April 1992, aboard the Royal Princess New York to Southampton.
Exactly twenty years ago, April 15, 1992, I was aboard a ship making its way in the North Atlantic. At 10:30 that night, on the portside of an elegant dinner, some were snuggled in beds already, some still strolling the decks or haunting the public rooms, and I was dancing up top with friends when everything went, without warning, dark.
Hearts stopped. Crew scurried.
Even then, there was no thought on any of our minds that it was an anniversary, an ominous day when another ship, steaming on her maiden voyage in the North Atlantic, fell, whether to hubris or misadventure.
A few days earlier I was in the bathtub of my stateroom, door closed, when Andrew, my cabin steward, pounded briskly on the door. "Bomb reported aboard ship, miss. You need to muster to lifeboat stations."
It was middle of the day, the bath and the champagne glass next to it filled with bubbles, and I wasn't budging. If the ship was going down, so was I.
His pleading notwithstanding, I stayed in my bath through what turned out to be a very persuasive drill. If there was a bomb, or an iceberg (or anything else, I pondered), we were in the middle of the North Atlantic. Who on earth would be rescuing us?
The lights eventually came back on that April night, all was well, and we sailed into Southampton, a few hundred of us jollier for the journey, eight days at sea from New York, tea concerts and matinees, leisurely lunches and brisk wind, all aswirl with champagne.
Some years later I was aboard what was then the largest passenger ship afloat, hopscotching through the Mediterranean, when two towers fell out of the Manhattan skyline. For whatever happened then, we later learned that she became a big floating target with a red 'X' on her.
We had a dinner once, a grand birthday dinner twice as nice really as my wedding, a birthday dinner for my husband, one of those big birthdays where people come from out of town and stay in hotels, and we served at that meal the last dinner on the Titanic, Petit filet Lili and Potatoes Anna and somesuch, flowers trailing down long tables. I doubt people noticed.
My ties to the ship that went down that night a hundred years ago are dubious--a transatlantic crossing, another largest ship, a meal. I don't know anyone who survived that night or went down, don't have any trinkets, bits or bobs, songs or tales. I've looked into a lifeboat more than once and prayed to my Maker that I'd never end up in one, knowing still full well that some look much more equipped for first class passengers. But then, I've crossed that same ocean by aircraft whose lifeboats are far less elegant.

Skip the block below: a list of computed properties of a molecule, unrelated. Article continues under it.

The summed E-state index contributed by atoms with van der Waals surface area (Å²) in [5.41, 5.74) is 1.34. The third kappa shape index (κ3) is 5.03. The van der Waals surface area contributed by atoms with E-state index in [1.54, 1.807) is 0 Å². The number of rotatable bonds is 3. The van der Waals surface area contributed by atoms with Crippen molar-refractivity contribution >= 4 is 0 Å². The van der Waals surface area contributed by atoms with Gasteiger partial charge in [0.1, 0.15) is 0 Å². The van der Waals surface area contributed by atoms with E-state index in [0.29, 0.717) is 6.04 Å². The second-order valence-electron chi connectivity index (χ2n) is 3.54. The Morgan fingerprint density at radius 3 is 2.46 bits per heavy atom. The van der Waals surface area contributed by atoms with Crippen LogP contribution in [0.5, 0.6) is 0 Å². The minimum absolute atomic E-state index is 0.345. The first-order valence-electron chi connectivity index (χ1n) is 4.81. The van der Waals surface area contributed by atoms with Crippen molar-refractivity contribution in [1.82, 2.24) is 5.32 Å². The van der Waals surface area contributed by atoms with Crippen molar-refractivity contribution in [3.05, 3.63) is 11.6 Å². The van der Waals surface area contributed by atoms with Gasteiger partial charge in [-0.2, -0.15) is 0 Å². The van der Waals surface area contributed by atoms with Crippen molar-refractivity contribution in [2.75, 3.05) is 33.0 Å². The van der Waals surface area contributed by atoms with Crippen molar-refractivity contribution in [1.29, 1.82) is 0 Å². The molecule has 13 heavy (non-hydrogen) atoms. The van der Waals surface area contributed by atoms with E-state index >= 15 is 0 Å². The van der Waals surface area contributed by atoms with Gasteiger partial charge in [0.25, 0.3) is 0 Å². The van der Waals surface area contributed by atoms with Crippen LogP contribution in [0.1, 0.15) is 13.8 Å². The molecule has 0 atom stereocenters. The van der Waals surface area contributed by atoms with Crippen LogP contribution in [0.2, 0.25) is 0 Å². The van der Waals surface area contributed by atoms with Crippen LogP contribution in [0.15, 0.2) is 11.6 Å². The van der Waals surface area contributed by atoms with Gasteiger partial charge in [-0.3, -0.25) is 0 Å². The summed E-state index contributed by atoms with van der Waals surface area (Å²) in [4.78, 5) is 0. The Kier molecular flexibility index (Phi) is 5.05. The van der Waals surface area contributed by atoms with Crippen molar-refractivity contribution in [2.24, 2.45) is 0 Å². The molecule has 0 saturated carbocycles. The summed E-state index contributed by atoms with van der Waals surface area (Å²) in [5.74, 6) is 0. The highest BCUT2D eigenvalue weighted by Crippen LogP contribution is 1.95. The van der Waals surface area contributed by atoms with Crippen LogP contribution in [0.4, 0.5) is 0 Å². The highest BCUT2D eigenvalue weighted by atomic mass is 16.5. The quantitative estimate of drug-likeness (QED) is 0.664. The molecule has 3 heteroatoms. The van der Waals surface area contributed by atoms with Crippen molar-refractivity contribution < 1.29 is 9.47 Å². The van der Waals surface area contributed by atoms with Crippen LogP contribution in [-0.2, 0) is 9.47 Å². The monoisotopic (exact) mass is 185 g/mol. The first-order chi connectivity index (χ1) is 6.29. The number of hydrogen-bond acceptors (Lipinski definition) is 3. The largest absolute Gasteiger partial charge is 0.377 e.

I began my life fearful of the water, something I came by honestly. It took years to come to a place where I could actually stretch my legs eight days at sea and find bliss. But in that time, before I found the life that ultimately became so precious, a routine bomb drill midday while I was in the bathtub was just another existential aerobic.
Celebrating a birthday at sea, middle of the North Atlantic, April 1992.
There's a song sung at sea, Sunday mornings when generally the captain or one of the senior officers presides at chapel, a song sung by sailors in more than one navy, by passengers and crew on countless ships, by those who've skirted the ocean's bow, songsheets raised, mouths fed.
Eternal Father, strong to save,
Whose arm hath bound the restless wave,
Who biddest the mighty ocean deep
Its own appointed limits keep;
Oh, hear us when we cry to Thee,
For those in peril on the sea!
One scene from the movie, that James Cameron thing that many watched but fewer confessed, stayed with me more than the others--lovers entwined on a bed, water swirling around them.
I can only wonder, had I been there that night a hundred years ago, awake or asleep in the North Atlantic, would I have survived, would I have perished? Would I have gone into the dark cold night in a lifeboat with little hope of rescue, or clung to the ship resigned to another fate?
I generally try not to think about it, strolling the decks.